Government backtracks on threat of unlimited libel liabilities for the press

By John Glenday | Reporter

October 25, 2016 | 2 min read

The government has reversed course over controversial plans to make newspapers liable for libel costs even if they won their case.

Publishers warned that the measures could force smaller publishers out of business and incur excessive costs for others to bear as it would have opened the door to anyone mounting a defamation case, safe in the knowledge that the paper would have to pay court costs even if they were cleared.

Citing sources the Times reports that these ‘punitive elements’ will now not go ahead within Section 40 of the Crime and Courts Act, signaling a change of tack on behalf of new prime minister Theresa May who is adopting a more conciliatory stance towards the press.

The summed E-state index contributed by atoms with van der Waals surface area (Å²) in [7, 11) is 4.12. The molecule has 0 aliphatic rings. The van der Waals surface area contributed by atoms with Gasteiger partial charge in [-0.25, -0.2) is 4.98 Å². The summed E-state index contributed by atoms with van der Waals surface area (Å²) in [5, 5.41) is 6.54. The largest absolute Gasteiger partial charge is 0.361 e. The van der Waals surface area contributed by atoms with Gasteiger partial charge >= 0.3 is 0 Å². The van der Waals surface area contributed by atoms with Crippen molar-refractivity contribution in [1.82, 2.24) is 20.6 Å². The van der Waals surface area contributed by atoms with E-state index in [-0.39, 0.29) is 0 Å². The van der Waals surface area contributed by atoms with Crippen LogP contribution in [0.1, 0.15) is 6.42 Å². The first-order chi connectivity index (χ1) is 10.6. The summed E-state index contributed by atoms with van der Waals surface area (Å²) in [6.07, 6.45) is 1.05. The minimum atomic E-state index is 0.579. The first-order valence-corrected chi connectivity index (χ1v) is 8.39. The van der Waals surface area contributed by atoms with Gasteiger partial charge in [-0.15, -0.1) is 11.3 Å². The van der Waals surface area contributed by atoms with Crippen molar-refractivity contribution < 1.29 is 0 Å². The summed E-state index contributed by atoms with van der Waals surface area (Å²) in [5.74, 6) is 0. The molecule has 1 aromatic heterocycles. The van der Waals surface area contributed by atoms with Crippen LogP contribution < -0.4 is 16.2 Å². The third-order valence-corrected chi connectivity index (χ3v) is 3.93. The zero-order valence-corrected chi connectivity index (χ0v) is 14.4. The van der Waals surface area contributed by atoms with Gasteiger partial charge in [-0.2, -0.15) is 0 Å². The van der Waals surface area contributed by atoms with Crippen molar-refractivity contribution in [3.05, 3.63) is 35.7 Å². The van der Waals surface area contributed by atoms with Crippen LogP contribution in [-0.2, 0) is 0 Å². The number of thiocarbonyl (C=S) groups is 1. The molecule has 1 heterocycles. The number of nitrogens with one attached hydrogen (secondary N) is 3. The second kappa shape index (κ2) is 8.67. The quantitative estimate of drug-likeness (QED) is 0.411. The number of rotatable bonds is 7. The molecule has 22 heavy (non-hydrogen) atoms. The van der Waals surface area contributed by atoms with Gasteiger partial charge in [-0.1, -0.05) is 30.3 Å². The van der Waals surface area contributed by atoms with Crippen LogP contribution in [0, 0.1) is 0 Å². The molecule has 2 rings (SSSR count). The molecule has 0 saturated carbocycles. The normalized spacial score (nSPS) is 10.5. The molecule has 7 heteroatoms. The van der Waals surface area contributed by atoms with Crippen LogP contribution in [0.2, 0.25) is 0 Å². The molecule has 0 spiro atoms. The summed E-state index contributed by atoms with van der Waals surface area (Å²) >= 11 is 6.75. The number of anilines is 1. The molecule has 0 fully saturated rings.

The timing of the decision is crucial coming on the eve of a decision by the Press Regulation panel to endorse Impress - a new regulatory body funded by former F1 owner Max Mosley. National titles which failed to register with this new body had faced the threat of Section 40 but this sanction is no longer on the table.

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Titles such as the Times, Daily Mail and Daily Telegraph have instead opted to sign up for Independent Press Standards Organisation (Ipso), a voluntary independent body.

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